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ARS Home » Southeast Area » Mississippi State, Mississippi » Crop Science Research Laboratory » Corn Host Plant Resistance Research » Research » Publications at this Location » Publication #341520

Research Project: Genetic Improvement of Maize with Enhanced Resistance to Aflatoxin and Insects

Location: Corn Host Plant Resistance Research

Title: Creation and Mapping of a New Mapping Population to Identify Novel QTLs for Aflatoxin Accumulation Resistance in Maize

Author
item OGUNOLA, OLUWASEUM - Mississippi State University
item Warburton, Marilyn
item Williams, William - Paul
item XU, WENWEI - Texas A&M Agrilife

Submitted to: Meeting Abstract
Publication Type: Abstract Only
Publication Acceptance Date: 6/12/2018
Publication Date: N/A
Citation: N/A

Interpretive Summary:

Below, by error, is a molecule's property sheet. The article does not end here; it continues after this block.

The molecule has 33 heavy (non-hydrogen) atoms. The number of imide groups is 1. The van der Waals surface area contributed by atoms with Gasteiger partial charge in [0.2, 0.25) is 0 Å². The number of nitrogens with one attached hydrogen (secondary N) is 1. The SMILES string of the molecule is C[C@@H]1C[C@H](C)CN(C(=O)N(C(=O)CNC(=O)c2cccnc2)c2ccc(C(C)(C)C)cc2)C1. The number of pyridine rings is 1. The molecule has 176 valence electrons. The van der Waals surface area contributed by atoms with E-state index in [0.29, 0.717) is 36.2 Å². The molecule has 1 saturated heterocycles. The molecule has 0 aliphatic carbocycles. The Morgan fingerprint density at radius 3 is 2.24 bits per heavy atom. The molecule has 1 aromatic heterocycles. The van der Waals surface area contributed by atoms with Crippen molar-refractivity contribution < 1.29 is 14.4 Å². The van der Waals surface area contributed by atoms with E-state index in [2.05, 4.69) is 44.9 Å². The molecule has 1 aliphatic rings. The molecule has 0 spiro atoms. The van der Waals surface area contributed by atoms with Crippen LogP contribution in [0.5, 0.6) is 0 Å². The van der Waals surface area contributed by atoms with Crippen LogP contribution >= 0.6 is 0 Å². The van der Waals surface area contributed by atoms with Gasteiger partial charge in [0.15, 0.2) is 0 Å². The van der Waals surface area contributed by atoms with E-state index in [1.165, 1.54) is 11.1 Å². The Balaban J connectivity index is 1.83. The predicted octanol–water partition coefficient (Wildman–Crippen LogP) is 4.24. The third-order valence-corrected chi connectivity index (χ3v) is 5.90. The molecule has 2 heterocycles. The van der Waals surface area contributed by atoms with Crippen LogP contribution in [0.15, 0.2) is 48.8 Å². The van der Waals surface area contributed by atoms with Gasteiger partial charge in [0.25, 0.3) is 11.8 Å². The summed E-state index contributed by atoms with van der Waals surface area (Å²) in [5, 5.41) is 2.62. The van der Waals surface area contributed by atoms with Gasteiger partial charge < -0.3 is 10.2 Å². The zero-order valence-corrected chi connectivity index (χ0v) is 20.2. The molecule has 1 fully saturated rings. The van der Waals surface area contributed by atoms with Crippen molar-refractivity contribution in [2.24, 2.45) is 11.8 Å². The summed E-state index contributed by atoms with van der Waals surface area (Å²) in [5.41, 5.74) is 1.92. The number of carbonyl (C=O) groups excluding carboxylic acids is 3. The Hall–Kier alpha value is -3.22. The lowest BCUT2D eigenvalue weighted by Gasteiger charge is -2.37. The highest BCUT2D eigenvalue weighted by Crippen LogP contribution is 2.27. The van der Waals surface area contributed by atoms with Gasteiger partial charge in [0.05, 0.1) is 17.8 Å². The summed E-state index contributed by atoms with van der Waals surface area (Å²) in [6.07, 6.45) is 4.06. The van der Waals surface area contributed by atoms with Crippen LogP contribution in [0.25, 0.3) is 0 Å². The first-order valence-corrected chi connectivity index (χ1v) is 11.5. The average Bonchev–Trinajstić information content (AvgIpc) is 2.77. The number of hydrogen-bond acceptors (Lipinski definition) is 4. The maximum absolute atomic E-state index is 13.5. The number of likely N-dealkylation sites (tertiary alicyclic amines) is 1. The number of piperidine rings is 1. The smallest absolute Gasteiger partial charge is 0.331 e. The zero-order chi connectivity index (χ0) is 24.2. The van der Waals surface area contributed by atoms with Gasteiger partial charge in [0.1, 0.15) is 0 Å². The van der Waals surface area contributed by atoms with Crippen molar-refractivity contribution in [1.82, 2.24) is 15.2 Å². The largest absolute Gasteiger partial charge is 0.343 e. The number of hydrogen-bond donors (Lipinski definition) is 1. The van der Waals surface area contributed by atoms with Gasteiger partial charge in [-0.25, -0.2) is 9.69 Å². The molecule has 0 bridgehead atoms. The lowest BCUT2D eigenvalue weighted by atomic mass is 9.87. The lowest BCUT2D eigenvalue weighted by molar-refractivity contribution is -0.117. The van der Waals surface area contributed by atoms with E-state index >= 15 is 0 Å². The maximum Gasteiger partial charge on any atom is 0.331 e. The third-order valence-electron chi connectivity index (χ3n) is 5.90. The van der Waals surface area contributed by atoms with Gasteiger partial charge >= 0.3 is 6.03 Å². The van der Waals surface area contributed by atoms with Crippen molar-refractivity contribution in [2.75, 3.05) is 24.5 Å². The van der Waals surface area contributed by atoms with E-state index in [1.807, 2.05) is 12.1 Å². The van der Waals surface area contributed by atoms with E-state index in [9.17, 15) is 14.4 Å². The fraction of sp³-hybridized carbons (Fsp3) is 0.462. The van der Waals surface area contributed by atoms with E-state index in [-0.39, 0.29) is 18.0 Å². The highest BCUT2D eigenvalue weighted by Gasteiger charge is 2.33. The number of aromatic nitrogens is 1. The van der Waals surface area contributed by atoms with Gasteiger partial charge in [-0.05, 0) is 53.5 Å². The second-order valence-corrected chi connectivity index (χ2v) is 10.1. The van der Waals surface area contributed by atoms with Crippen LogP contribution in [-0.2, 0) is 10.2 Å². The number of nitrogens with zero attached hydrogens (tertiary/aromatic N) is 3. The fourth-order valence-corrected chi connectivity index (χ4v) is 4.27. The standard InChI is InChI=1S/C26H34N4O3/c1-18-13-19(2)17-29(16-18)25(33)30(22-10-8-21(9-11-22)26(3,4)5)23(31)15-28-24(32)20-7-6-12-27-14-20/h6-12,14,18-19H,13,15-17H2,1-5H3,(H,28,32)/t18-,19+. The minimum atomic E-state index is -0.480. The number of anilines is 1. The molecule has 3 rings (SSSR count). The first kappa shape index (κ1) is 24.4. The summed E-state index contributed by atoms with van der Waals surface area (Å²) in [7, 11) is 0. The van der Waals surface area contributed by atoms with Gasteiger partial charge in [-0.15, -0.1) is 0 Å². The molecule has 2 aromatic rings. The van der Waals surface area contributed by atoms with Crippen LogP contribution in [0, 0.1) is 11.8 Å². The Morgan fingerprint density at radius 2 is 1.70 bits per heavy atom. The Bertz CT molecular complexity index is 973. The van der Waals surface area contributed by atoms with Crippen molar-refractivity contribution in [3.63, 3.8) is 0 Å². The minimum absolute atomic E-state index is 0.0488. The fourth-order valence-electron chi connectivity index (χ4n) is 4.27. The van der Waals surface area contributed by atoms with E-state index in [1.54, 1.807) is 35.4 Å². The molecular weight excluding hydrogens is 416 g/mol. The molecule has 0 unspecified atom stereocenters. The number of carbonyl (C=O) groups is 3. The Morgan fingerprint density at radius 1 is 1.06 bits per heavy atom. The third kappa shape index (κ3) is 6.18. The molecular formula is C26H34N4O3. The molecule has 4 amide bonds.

Technical Abstract: Aflatoxin is a secondary carcinogenic metabolite produced by Aspergillus flavus (Link:Fr) under favorable environmental conditions such as the hot and humid environments experienced annually in the Southern U.S and other countries. Aflatoxin accumulation in maize and other crops causes economic hardship to farmers and poses serious health issues in developing countries that lack the infrastructure for proper grain testing. Host plant resistance is the most efficient method of reducing aflatoxin accumulation in maize. Identification of maize (Zea mays L.) germplasm with resistance to aflatoxin accumulation is the first step in breeding for resistance. However, the quantitative nature of the trait makes it hard to transfer from resistant donor lines into elite cultivars. The use of molecular markers linked to quantitative trait loci (QTL) for resistance is one way to hasten this task, and some QTL have been identified to date. To identify novel QTL in a newly identified resistant maize line, a mapping population consisting of 238 F2:3 families was developed from CML69, an aflatoxin resistant inbred line from the Centro Internacional de Mejoramiento de Maíz y Trigo (CIMMYT) and Va35, an aflatoxin susceptible inbred line adapted to the southern US. A total of 180 single nucleotide polymorphisms (SNP) markers spanning all 10 chromosomes in the maize genome was tested on the new QTL mapping population. Aflatoxin levels for each family were also determined in replicated field trials in four different locations. Results show that 72 SNP markers tested were polymorphic between the parents and were screened on all 238 families to create the initial genetic linkage map. These SNPs were mapped using the Joinmap software. Composite interval mapping (CIM) was carried out using the QTL cartographer to estimate the effect of each QTL on aflatoxin accumulation resistance. QTL results are presented here.